Union leaders have been traveling the country pushing for
immigration reform, but one labor analyst says the union movement
has been very inconsistent on the issue.
The fourteen-city campaign began last Wednesday in
Raleigh, North Carolina, with events occurring Monday in Las
James Sherk, senior policy analyst in labor economics for The Heritage
Foundation, says the movement for reform has been somewhat
confusing because of its inconsistency.
"The union movement has been very inconsistent and back and
forth on immigration reform," he says. "The reason for that is
because there are differences within the unions. Some of the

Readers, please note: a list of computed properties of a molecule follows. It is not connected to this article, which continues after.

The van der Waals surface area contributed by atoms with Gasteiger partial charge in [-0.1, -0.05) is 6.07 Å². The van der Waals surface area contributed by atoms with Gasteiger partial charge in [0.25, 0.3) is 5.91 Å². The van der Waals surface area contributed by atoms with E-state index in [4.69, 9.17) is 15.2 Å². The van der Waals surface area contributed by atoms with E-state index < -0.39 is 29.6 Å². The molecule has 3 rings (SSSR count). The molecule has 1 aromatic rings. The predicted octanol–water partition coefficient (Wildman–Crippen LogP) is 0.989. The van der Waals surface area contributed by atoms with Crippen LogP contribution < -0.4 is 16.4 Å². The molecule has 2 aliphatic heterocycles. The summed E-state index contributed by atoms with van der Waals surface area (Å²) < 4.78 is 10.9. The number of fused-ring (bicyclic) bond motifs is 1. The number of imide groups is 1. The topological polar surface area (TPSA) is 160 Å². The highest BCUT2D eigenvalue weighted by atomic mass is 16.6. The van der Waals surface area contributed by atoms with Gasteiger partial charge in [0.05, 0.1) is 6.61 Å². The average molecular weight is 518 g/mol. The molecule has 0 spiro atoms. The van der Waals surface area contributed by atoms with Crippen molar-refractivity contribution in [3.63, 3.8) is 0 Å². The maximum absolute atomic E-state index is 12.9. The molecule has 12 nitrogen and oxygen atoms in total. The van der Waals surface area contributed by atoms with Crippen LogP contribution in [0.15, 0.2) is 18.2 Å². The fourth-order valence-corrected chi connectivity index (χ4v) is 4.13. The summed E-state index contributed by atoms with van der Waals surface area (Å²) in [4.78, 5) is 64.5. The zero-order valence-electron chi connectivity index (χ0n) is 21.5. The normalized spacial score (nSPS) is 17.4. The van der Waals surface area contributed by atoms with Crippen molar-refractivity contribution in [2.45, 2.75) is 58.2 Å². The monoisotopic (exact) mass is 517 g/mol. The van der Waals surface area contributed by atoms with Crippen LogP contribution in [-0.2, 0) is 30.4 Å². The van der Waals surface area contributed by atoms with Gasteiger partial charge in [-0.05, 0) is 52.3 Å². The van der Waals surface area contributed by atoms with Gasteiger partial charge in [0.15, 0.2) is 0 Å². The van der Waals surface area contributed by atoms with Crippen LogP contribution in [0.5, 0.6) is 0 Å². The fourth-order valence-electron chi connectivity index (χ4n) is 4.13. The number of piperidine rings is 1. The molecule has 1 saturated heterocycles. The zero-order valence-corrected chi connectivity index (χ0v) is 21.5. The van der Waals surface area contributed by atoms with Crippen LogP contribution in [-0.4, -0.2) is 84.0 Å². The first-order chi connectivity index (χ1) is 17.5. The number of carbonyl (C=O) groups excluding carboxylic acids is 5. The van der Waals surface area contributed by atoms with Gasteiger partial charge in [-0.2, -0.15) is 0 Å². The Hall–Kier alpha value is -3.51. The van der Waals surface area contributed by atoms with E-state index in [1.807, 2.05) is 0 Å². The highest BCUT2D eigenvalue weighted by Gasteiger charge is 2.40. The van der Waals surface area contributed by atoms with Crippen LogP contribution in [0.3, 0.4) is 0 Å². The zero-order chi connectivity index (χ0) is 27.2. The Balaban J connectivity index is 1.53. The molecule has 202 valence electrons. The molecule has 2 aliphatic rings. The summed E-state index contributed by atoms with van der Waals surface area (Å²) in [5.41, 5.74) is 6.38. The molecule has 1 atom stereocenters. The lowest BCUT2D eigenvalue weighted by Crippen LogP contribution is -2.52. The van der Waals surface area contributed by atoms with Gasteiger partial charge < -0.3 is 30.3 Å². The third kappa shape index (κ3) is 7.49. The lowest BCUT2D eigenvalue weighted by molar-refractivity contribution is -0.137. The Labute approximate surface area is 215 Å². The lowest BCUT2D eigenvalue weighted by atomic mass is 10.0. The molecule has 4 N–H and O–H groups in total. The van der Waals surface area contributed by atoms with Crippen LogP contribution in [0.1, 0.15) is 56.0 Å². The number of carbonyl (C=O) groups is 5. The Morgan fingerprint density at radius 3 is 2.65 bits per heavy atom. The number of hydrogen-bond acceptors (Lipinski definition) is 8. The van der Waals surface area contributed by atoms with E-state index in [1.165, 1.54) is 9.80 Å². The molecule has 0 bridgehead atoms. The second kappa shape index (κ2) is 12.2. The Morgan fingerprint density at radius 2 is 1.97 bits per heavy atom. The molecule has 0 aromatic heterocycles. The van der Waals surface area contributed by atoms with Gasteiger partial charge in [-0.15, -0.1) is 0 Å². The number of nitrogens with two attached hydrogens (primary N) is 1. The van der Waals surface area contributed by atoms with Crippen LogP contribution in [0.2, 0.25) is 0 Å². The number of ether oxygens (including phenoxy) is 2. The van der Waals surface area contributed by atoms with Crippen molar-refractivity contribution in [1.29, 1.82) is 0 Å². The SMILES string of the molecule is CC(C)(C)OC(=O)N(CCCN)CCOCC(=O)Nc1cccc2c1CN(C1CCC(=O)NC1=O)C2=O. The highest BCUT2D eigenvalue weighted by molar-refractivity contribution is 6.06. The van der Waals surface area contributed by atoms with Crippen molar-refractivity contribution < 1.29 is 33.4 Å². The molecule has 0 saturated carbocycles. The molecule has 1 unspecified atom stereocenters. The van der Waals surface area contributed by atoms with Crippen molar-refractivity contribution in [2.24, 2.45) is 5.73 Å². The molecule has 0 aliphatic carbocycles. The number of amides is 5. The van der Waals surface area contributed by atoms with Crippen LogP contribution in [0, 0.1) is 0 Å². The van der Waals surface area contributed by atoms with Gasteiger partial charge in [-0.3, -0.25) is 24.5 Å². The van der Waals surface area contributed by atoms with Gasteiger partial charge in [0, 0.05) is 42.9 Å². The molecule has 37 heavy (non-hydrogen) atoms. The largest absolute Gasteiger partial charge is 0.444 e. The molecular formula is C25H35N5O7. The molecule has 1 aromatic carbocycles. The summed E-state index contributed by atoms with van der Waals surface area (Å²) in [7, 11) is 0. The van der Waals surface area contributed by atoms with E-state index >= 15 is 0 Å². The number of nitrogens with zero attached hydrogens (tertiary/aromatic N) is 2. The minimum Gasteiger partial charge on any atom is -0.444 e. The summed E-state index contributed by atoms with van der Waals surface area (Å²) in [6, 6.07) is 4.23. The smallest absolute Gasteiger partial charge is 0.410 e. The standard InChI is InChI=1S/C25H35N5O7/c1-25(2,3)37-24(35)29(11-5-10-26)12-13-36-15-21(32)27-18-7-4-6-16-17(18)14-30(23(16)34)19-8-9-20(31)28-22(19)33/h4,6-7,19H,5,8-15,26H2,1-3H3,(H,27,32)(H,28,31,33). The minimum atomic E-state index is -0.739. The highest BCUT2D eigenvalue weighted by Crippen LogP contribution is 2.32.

unions, like the Service Employees International Union (SEIU), want
to organize a lot of the service workers who are in the sectors
that a lot of immigrants are in; and illegal immigrants just aren't
that interested in unionizing because they're afraid of coming out
of the shadows."
At the same time, Sherk says unions like the Teamsters and the
United Auto Workers have traditionally been hostile to any form of
immigration reform, in particular a guest-worker program because
they fear it could create competition for jobs.
"So the union movement has been back and forth and all over the
fence on this," he says. "Right now they're supportive, but in the
past they haven't been, and that's a function of the conflicts
within the union movement."
The new push does come after another decline in union
membership, with participation now at its lowest level in nearly a century.